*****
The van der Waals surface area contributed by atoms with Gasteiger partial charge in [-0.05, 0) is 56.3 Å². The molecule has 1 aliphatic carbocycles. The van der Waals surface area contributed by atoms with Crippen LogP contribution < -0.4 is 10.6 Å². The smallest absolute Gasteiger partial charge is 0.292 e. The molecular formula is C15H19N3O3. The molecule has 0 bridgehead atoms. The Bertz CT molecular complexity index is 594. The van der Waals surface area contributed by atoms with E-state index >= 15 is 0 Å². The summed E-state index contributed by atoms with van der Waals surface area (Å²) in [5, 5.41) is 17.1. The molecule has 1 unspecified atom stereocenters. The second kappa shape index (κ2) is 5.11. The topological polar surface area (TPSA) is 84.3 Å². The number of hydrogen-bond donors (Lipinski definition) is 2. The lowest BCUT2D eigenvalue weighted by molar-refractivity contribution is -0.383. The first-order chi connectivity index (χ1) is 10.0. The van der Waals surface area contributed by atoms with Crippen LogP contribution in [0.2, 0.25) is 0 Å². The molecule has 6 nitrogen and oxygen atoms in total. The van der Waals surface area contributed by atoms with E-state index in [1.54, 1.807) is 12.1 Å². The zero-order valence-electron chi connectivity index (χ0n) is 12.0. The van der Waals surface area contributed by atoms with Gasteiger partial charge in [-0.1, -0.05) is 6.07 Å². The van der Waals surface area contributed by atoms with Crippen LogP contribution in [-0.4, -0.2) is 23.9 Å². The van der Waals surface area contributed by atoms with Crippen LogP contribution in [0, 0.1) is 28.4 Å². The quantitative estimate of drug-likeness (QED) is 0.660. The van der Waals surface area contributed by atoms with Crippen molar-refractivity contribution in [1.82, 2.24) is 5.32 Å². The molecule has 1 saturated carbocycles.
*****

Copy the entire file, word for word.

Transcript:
The van der Waals surface area contributed by atoms with Gasteiger partial charge in [-0.05, 0) is 56.3 Å². The molecule has 1 aliphatic carbocycles. The van der Waals surface area contributed by atoms with Crippen LogP contribution < -0.4 is 10.6 Å². The smallest absolute Gasteiger partial charge is 0.292 e. The molecular formula is C15H19N3O3. The molecule has 0 bridgehead atoms. The Bertz CT molecular complexity index is 594. The van der Waals surface area contributed by atoms with E-state index >= 15 is 0 Å². The summed E-state index contributed by atoms with van der Waals surface area (Å²) in [5, 5.41) is 17.1. The molecule has 1 unspecified atom stereocenters. The second kappa shape index (κ2) is 5.11. The topological polar surface area (TPSA) is 84.3 Å². The number of hydrogen-bond donors (Lipinski definition) is 2. The lowest BCUT2D eigenvalue weighted by molar-refractivity contribution is -0.383. The first-order chi connectivity index (χ1) is 10.0. The van der Waals surface area contributed by atoms with Crippen LogP contribution in [0.2, 0.25) is 0 Å². The molecule has 6 nitrogen and oxygen atoms in total. The van der Waals surface area contributed by atoms with E-state index in [1.54, 1.807) is 12.1 Å². The zero-order valence-electron chi connectivity index (χ0n) is 12.0. The van der Waals surface area contributed by atoms with Gasteiger partial charge in [-0.1, -0.05) is 6.07 Å². The van der Waals surface area contributed by atoms with Crippen LogP contribution in [-0.4, -0.2) is 23.9 Å². The van der Waals surface area contributed by atoms with Crippen LogP contribution in [0, 0.1) is 28.4 Å². The quantitative estimate of drug-likeness (QED) is 0.660. The van der Waals surface area contributed by atoms with Crippen molar-refractivity contribution in [1.82, 2.24) is 5.32 Å². The molecule has 1 saturated carbocycles.